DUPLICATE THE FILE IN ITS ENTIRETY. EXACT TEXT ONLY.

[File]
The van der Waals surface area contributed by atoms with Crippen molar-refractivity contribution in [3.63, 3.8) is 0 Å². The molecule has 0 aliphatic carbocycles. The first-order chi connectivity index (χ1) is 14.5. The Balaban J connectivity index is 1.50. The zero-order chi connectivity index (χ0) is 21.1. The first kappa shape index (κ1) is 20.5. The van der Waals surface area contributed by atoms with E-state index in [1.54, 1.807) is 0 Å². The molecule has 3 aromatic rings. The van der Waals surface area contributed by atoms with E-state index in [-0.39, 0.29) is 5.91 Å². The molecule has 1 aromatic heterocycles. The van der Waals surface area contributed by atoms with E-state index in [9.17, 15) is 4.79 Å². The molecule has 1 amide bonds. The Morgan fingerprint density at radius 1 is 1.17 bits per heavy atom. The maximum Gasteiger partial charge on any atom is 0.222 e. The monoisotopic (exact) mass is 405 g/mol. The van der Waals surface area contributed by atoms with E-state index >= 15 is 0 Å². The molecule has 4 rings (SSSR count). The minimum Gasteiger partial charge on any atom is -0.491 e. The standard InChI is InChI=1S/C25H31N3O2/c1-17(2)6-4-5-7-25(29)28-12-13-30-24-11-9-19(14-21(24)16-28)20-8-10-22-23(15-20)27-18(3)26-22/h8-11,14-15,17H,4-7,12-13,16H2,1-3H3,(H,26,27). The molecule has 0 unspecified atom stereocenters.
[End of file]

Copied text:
The van der Waals surface area contributed by atoms with Crippen molar-refractivity contribution in [3.63, 3.8) is 0 Å². The molecule has 0 aliphatic carbocycles. The first-order chi connectivity index (χ1) is 14.5. The Balaban J connectivity index is 1.50. The zero-order chi connectivity index (χ0) is 21.1. The first kappa shape index (κ1) is 20.5. The van der Waals surface area contributed by atoms with E-state index in [1.54, 1.807) is 0 Å². The molecule has 3 aromatic rings. The van der Waals surface area contributed by atoms with E-state index in [-0.39, 0.29) is 5.91 Å². The molecule has 1 aromatic heterocycles. The van der Waals surface area contributed by atoms with E-state index in [9.17, 15) is 4.79 Å². The molecule has 1 amide bonds. The Morgan fingerprint density at radius 1 is 1.17 bits per heavy atom. The maximum Gasteiger partial charge on any atom is 0.222 e. The monoisotopic (exact) mass is 405 g/mol. The van der Waals surface area contributed by atoms with E-state index >= 15 is 0 Å². The molecule has 4 rings (SSSR count). The minimum Gasteiger partial charge on any atom is -0.491 e. The standard InChI is InChI=1S/C25H31N3O2/c1-17(2)6-4-5-7-25(29)28-12-13-30-24-11-9-19(14-21(24)16-28)20-8-10-22-23(15-20)27-18(3)26-22/h8-11,14-15,17H,4-7,12-13,16H2,1-3H3,(H,26,27). The molecule has 0 unspecified atom stereocenters.